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Third Year

I am writing this blog after enjoying a much needed weekend of relaxation.  I am in the sixth week of school as a 3rd year student and am realizing that this year is quite different than the two prior years.  In one word I would describe it as "hectic."  Most of our days are spent in class from 8-5, and some days tend to go beyond that as we are now performing surgeries one day a week.  While this schedule leaves much less time for studying in the evenings, I feel as if I am getting a better taste of what 4th year will be like and am enjoying being one step closer to being a veterinarian.  For the first time, professors have begun saying in class, "be sure to know this, you'll probably see it on board exams."  While that line can be a terrifying thing to hear, it also helps me realize that we are not too far away from that point in our education.

One of the best parts about 3rd year is that you get to begin taking elective classes.  These classes are opportunities to learn in greater detail areas of veterinary medicine that may be a completely new subject, or areas that one wishes to pursue in greater depth upon graduation.  I am taking small and exotic animal electives this year and have loved the one-on-one interaction these smaller classes afford.  Many professors in elective courses want students to soak up all the information and be more concerned with learning the concepts rather than worrying about exams and grades.  Don't get me wrong, some electives do have difficult tests, but most of these professors offer a more relaxed approach.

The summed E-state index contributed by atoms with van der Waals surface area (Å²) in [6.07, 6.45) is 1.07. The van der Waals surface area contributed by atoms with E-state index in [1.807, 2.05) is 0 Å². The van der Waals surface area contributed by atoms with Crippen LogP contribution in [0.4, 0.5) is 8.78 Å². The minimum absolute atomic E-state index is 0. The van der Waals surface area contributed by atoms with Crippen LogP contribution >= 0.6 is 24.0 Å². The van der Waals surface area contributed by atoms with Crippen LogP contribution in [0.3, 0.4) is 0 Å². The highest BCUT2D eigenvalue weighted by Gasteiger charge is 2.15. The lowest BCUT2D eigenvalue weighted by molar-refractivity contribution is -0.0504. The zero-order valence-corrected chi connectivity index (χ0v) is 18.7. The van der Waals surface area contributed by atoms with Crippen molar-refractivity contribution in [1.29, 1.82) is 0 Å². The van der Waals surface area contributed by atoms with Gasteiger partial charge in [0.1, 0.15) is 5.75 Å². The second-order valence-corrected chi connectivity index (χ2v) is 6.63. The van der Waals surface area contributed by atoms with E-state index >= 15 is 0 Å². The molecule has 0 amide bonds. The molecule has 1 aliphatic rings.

I am in an elective called "Pocket Pets," which has been a pretty eye-opening course.  We go through the various lab animal species (such as mice, rabbits and gerbils) and learn about the many diseases and special husbandry considerations for each species.  You can imagine the large demand for lab animal veterinarians when there are approximately 13 million mice involved in animal research!  In this course, we have learned the importance of veterinarians in keeping these research animals healthy and how that also translates into the care of "pocket pets" that are kept as pets in the home.  It is interesting how different (and similar) these creatures are to our usual domestic animals.  Did you know that in the wild, gerbils don't always have to drink water, and that they can get enough moisture from their food?  (Disclaimer:  give your gerbil pets water, they need it because their diet is different!)  Did you know that a Jack Rabbit isn't actually a rabbit?  It's a hare!  Did you know that Chinese hamsters can get diabetes?  These facts can make for very interesting conversation starters!

I am looking forward to the many more interesting bits of knowledge I will gain in the elective courses like dentistry, emergency medicine and avian medicine.  Of course, this is why most veterinary students are here­­-to learn about the many wonderful creatures on this earth (both large and pocket sized) and how to give them the best veterinary care possible.